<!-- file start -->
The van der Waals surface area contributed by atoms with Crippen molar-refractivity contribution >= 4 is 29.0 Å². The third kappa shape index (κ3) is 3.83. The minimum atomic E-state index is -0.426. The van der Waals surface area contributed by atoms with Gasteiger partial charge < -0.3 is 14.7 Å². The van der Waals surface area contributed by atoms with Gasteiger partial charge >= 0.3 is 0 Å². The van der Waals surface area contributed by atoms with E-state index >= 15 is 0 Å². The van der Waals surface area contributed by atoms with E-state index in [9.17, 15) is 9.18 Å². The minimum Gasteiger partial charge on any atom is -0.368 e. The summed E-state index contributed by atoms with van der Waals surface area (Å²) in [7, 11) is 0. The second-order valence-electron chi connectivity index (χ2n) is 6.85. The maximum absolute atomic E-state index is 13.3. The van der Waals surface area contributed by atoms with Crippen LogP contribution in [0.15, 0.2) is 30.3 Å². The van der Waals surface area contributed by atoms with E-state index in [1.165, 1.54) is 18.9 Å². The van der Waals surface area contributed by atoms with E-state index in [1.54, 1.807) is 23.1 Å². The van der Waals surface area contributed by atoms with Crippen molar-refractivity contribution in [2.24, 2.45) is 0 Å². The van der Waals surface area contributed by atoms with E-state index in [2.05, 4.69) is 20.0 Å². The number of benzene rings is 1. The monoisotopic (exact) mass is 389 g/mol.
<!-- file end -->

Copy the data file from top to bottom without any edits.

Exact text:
The van der Waals surface area contributed by atoms with Crippen molar-refractivity contribution >= 4 is 29.0 Å². The third kappa shape index (κ3) is 3.83. The minimum atomic E-state index is -0.426. The van der Waals surface area contributed by atoms with Gasteiger partial charge < -0.3 is 14.7 Å². The van der Waals surface area contributed by atoms with Gasteiger partial charge >= 0.3 is 0 Å². The van der Waals surface area contributed by atoms with E-state index >= 15 is 0 Å². The van der Waals surface area contributed by atoms with E-state index in [9.17, 15) is 9.18 Å². The minimum Gasteiger partial charge on any atom is -0.368 e. The summed E-state index contributed by atoms with van der Waals surface area (Å²) in [7, 11) is 0. The second-order valence-electron chi connectivity index (χ2n) is 6.85. The maximum absolute atomic E-state index is 13.3. The van der Waals surface area contributed by atoms with Crippen LogP contribution in [0.15, 0.2) is 30.3 Å². The van der Waals surface area contributed by atoms with E-state index in [1.165, 1.54) is 18.9 Å². The van der Waals surface area contributed by atoms with E-state index in [1.54, 1.807) is 23.1 Å². The van der Waals surface area contributed by atoms with Crippen molar-refractivity contribution in [2.24, 2.45) is 0 Å². The van der Waals surface area contributed by atoms with E-state index in [2.05, 4.69) is 20.0 Å². The number of benzene rings is 1. The monoisotopic (exact) mass is 389 g/mol.